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FDR was right

What could be considered a harmless rant against “rich, greedy bastards” (Republicans) was printed in letters last week. Because it was so wide of the mark and divorced from reality, a response is worthwhile.

Governor Scott Walker did not just “survive” his recall election in Wisconsin, he walloped his union-led opponents so convincingly (by seven percentage points) that anyone who can count knows that this could not have been accomplished without the support of several thousand Democrats in a historically progressive state.

So it is proper to count those Democrats as being among the “rich and greedy” offspring of what the letter writer somehow suggested was “the military-industrial complex” that President Eisenhower, who was listed as the “last truly great Republican president,” warned us about.

It would have been more accurate to point out that what happened in Wisconsin was a culmination of the warning by President Franklin D. Roosevelt (Democrat) that unionized public workers was a bad idea whose results were predictable in Wisconsin.

FDR strongly believed and preached that public employees represented by a union would have the ability to blackmail their elected bosses in government by either granting or withholding support to them in re-elections. This was the issue in Wisconsin and now in every other state where AFSCME or the SEIU or the NEA represents public workers.

The formula is simple: Union dues create the campaign funds which go to Democrats running for re-election in order to defeat the opposition. The payback to the unions comes in the form of early retirements with pensions that are way more beneficial than those received by workers in the private sector; thus, a continuation of political and union power with the taxpayers footing the bill.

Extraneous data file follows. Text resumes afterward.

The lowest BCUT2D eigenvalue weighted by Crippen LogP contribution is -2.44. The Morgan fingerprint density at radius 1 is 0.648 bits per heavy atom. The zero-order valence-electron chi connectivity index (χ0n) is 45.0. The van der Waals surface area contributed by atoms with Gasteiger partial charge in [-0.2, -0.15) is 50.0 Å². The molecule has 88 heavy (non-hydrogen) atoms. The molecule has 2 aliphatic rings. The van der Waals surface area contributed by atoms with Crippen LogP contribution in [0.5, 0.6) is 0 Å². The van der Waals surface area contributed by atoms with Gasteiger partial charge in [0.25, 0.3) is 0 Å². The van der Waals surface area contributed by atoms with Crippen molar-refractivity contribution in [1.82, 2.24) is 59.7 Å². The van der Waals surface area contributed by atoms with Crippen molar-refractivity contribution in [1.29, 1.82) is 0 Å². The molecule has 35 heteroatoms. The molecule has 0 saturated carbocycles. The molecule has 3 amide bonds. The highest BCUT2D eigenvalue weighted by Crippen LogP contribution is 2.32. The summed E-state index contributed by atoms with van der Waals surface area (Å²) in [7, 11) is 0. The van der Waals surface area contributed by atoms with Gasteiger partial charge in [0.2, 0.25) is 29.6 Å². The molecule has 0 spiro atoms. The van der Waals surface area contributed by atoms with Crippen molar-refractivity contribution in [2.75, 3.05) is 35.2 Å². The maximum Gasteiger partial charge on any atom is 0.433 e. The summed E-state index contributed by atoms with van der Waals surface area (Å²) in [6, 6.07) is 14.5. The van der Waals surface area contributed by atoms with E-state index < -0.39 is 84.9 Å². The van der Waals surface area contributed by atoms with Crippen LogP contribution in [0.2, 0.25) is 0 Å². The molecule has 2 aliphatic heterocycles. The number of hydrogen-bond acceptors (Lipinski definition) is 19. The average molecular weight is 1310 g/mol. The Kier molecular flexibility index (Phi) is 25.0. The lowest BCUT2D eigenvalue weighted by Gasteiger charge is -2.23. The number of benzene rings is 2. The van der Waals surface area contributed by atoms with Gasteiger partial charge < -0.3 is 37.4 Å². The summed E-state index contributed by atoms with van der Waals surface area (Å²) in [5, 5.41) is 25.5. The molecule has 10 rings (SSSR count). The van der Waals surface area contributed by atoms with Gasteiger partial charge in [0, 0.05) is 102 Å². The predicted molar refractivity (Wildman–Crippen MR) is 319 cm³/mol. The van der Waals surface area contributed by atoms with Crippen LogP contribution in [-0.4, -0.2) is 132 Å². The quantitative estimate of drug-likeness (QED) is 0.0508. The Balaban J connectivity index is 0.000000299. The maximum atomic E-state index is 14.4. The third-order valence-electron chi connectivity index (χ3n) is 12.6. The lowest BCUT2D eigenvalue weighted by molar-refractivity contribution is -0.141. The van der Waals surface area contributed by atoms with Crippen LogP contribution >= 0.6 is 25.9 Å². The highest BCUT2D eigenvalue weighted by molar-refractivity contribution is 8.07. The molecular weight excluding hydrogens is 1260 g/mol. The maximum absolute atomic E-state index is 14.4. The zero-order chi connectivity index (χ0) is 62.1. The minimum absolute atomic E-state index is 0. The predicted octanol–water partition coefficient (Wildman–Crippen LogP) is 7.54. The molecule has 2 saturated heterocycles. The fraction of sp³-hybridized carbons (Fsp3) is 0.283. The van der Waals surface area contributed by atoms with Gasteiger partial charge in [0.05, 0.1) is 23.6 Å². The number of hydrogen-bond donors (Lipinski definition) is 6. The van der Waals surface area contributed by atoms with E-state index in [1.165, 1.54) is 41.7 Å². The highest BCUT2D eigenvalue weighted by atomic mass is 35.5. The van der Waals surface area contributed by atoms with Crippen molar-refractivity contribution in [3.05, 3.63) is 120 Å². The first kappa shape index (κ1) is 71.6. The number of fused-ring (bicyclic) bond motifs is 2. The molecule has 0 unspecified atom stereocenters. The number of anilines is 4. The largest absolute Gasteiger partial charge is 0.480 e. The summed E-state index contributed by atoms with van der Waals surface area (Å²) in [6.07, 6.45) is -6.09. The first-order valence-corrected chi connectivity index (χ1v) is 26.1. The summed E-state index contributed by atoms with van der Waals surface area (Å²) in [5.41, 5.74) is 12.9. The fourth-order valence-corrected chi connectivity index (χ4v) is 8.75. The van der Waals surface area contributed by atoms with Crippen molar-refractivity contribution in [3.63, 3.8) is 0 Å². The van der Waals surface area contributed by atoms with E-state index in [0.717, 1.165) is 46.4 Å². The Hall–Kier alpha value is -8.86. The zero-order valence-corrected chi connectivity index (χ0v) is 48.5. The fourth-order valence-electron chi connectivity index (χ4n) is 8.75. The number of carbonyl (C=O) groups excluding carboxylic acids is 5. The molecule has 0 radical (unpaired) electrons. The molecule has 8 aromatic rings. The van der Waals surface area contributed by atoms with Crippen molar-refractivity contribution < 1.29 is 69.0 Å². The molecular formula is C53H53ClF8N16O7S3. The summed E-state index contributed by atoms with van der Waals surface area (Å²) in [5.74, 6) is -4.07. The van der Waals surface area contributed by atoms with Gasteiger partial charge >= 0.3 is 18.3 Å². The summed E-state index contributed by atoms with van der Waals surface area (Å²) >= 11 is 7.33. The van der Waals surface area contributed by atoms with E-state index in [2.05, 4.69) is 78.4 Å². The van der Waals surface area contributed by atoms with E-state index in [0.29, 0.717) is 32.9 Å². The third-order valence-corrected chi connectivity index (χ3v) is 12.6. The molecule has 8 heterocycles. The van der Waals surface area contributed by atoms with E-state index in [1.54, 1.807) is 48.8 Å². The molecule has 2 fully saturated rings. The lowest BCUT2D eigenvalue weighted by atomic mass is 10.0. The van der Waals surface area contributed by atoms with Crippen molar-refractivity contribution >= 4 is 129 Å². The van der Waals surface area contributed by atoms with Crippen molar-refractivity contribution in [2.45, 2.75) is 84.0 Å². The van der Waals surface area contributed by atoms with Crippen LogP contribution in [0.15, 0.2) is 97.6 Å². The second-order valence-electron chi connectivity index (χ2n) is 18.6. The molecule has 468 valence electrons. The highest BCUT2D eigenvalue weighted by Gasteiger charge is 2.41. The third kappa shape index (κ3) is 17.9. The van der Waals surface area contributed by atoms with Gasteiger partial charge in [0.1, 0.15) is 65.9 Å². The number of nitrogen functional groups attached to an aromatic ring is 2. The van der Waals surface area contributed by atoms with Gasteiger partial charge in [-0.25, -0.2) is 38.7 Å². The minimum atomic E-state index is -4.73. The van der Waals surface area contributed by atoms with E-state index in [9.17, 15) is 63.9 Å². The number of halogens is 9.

Before the protests arise that I am anti-union, I want it known that as a former union officer I walked a picket line 14 different times in a span of 26 years against one company. One of those strikes lasted 48 days and another 24, and all of them were worthwhile in my opinion. The difference is that the “rich, greedy bastards” opposing me and my union were the owners of a profit-making, private company, while in Wisconsin, the enemy of the unions were captive and innocent taxpayers.

While the argument can be made that Walker won with the help of “millions of out-of-state dollars,” the question remains about why the national Democratic committee and the national unions held back their millions of dollars. Could it have something to do with the two previous, related elections to recall Republican state senators and a judge, both of which failed? Certainly, Republicans smelled blood in the water and contributed heavily, but have you noted that President Obama failed to come to the aid of the Wisconsin unions despite holding fundraisers on his own behalf on the crucial pre-election weekend in two neighboring states?

I’m with FDR on this issue and I hope that voters in Vermont wake up and realize that the public debt in this state is being fed by the same manipulation of union and political power that we saw in Wisconsin.

What the voters saw in Wisconsin is that public unions in federal, state and local governments suck the life out of us by drawing funds into their own bank accounts that should be spent directly on kids, the elderly and the sick.

John Hilferty lives in Moretown.

 

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